Can This Man Sort Out Barclays PLC’s Investment Bank?

Depending on your point of view, the investment banking arm of Barclays (LSE: BARC) (NYSE: BCS.US) is either a millstone round the management’s neck or an undervalued source of future profits. One thing is sure: currently it sits unhappily alongside the rest of the group.

Remarkably, finance director Tushar Morzaria has been privately telling analysts and major investors that Barclays doesn’t have a credible plan for its investment bank, according to a recent report on Dow Jones Newswire. That’s worrying. CEO Antony Jenkins’ Project Transform set out a blueprint for the whole group, including the investment bank, a little over a year ago.

Saint Antony stumbles

But Mr Jenkins has a problem. Project Transform was conceived during his honeymoon period, when the newly elevated CEO was dubbed “Saint Antony” for his campaign to clean up Barclays’ image. It has had little traction in the heavily US-based investment bank, most visibly when Mr Jenkins back-tracked over plans to slash bonus payments after being threatened with mass defections.

barclaysIt casts doubt on whether Mr Jenkins, whose experience is in retail and commercial banking, can control the investment bank. His balanced scorecard sits uneasily alongside a bulge-bracket bonus culture. If the US and UK are two nations divided by a common language, then investment banking and commercial banking are similarly divided by a shared sense of superiority. St. Antony has stumbled in his attempt to slay the Wolves of Wall Street.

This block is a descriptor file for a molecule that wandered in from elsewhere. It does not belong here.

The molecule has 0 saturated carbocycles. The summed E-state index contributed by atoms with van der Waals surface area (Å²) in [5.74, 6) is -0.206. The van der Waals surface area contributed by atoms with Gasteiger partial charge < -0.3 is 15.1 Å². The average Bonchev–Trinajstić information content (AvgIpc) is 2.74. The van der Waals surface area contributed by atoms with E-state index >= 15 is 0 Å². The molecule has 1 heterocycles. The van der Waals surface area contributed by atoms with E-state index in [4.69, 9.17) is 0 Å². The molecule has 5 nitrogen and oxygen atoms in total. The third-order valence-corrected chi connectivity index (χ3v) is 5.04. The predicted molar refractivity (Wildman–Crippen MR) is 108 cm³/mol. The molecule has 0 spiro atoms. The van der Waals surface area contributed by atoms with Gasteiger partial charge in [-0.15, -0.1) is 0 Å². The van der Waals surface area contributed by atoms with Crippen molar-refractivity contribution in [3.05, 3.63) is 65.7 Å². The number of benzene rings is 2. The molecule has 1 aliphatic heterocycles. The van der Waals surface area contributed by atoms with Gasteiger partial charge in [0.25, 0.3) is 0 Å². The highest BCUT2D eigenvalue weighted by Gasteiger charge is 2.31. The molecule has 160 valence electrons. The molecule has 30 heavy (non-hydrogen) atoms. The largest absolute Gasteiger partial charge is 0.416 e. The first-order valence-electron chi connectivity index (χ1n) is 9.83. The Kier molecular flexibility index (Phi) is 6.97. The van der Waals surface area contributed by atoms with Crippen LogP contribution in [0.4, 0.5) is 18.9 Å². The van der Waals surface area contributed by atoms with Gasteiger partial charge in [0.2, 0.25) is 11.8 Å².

Enter the hero

But Mr Morzaria is made of a different mettle, and he might just be the man to tackle the investment banks’ bloated cost base. He’s in charge of a plan to overhaul investment banking, due to be delivered in a couple of months. It’s expected to presage big job cuts and reallocation of capital to other parts of the bank. Poor market conditions, more stringent regulation and stubbornly high remuneration levels have fundamentally altered the profitability of some activities.

Mr Morzaria joined Barclays from J.P. Morgan Chase last October and has already established a reputation for cost-cutting, axing over 800 of the bank’s highest-paid employees. He has worked in investment banking and was finance director of J.P. Morgan’s investment banking unit.

A potential future CEO, he has been tipped as a replacement for the two co-heads of investment banking appointed from the ranks by Mr Jenkins last year after he dispensed with the flamboyant racehorse-owning Rich Ricci.

That attempt to reign-in Barclays’ investment bankers failed. Investors will be hoping that Mr Morzaria will have greater clout and credibility when squaring up to entrenched interests. Barclays’ acquisition of Lehman’s Bank created a potentially world-class investment bank, but it needs strong management to make it work in shareholders’ interests. If Mr Morzaria can work that magic, then Barclays’ shares look cheap.

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Tony owns shares in Barclays but no other shares mentioned in this article.